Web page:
Democracy in The Daily: Democracy and oppression

Democracy in The Daily Banner
Aliza Kibel / The Tufts Daily

France is having an identity crisis. A wave of critical theory has grown popular with the French youth, leading them to question the Fifth Republic and its historical-materialist position. These ideas regarding race, gender and post-colonialism have led to mass protests under the umbrella of Union Nationale des Étudiants de France , the national student union. 

Prince Philip, Duke of Edinburgh, is dead. On the heels of Oprah’s revealing interview with Prince Harry and Meghan Markle, the discourse surrounding Prince Philip’s death not only includes TikToks joking about how a Taki could have killed Philip, but also growing opposition to the monarchy among British youth.

Derek Chauvin, who is charged with George Floyd’s death, is on trial. Yet, more than a third of all Americans said they didn’t support Black Lives Matter as recently as last August, and according to a report published by the Robert Wood Johnson Foundation, nearly a third of Americans don’t believe in the adverse effects of systemic racism. The U.S. empire has yet to come to terms with its stolen land, genocide and post-colonial legacies. 

Democracy doesn’t mean oppression is gone. Democracy isn’t justice. Democracies still experience many of the same systemic issues as authoritarian states; in fact, most are built on it. Few, if any, democracies were founded in an equitable fashion. Few are truly equitable today.

States are built on oppression. Embodying this is the issue of suffrage, a way to explain who democracy is for and who truly lives in a democracy. Neither the U.S., U.K., nor France were born with universal suffrage. The U.K. only introduced universal male suffrage in 1918 and universal suffrage in 1928. France didn’t extend suffrage to women until 1944. While the United States achieved universal male suffrage by 1856, white women were not granted the right to vote until 1920. The United States did not achieve universal suffrage until 1965, when Black Americans’ right to vote was protected. Nonetheless, we regularly refer to the U.S. as a democracy a century prior to the Voting Rights Act of 1965.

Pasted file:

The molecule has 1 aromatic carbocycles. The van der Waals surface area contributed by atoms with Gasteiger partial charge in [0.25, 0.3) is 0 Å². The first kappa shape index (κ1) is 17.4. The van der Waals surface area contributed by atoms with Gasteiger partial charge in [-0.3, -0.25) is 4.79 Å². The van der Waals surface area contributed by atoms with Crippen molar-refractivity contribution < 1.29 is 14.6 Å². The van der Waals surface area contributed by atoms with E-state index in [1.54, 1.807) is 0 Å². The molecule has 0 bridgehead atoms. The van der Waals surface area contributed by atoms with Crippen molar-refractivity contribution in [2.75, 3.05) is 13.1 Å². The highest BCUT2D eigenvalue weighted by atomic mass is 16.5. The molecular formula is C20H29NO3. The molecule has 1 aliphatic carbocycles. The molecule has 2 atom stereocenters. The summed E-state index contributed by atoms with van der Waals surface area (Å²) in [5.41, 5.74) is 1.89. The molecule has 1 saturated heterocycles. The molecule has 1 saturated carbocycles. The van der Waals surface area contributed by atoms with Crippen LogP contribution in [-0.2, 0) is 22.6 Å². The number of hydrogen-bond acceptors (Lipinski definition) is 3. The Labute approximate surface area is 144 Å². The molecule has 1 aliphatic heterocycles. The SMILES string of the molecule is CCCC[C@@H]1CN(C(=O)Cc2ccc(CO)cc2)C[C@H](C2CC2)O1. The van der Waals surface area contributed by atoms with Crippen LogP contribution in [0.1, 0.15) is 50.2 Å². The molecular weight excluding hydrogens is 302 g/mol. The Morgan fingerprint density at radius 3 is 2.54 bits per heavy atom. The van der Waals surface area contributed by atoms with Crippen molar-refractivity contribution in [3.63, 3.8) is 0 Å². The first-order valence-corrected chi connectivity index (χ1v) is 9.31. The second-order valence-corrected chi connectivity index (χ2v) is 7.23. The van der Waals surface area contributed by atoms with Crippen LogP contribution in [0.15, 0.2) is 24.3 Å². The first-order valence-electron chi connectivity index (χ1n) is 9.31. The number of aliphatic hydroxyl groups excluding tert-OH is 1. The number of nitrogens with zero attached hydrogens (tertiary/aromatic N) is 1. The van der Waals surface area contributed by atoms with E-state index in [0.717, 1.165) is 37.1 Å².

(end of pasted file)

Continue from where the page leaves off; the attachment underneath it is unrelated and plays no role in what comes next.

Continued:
There is a debate between scholars about whether Switzerland — where universal male suffrage was achieved in 1848, but women didn’t secure the right to vote in all cantons until 1971 — or New Zealand —where universal suffrage was achieved in 1893 — was the first democracy.

The existence of this debate about how to classify “democracies” without universal suffrage reveals a harrowing truth: democracies are not universally democratic or free from oppression. While one person may experience all the joys of being in a democracy, others may be pushed aside and feel helpless. The struggle for basic rights within a democracy must still be waged. It is integral for an observer as passionate about democracy and democratic studies as me to ask the question: Who experiences the benefits of democracy? “Democracy” doesn’t mean democracy for everyone. 

Am I disregarding the benefits of democracy as a political system? No. However, in contrast to more traditional theories of democracy, such as the liberal peace thesis, I’m simply stating a fact: Democracy isn’t justice, and states are, admittedly, built on force and oppression. This must be remembered when analyzing democracy.


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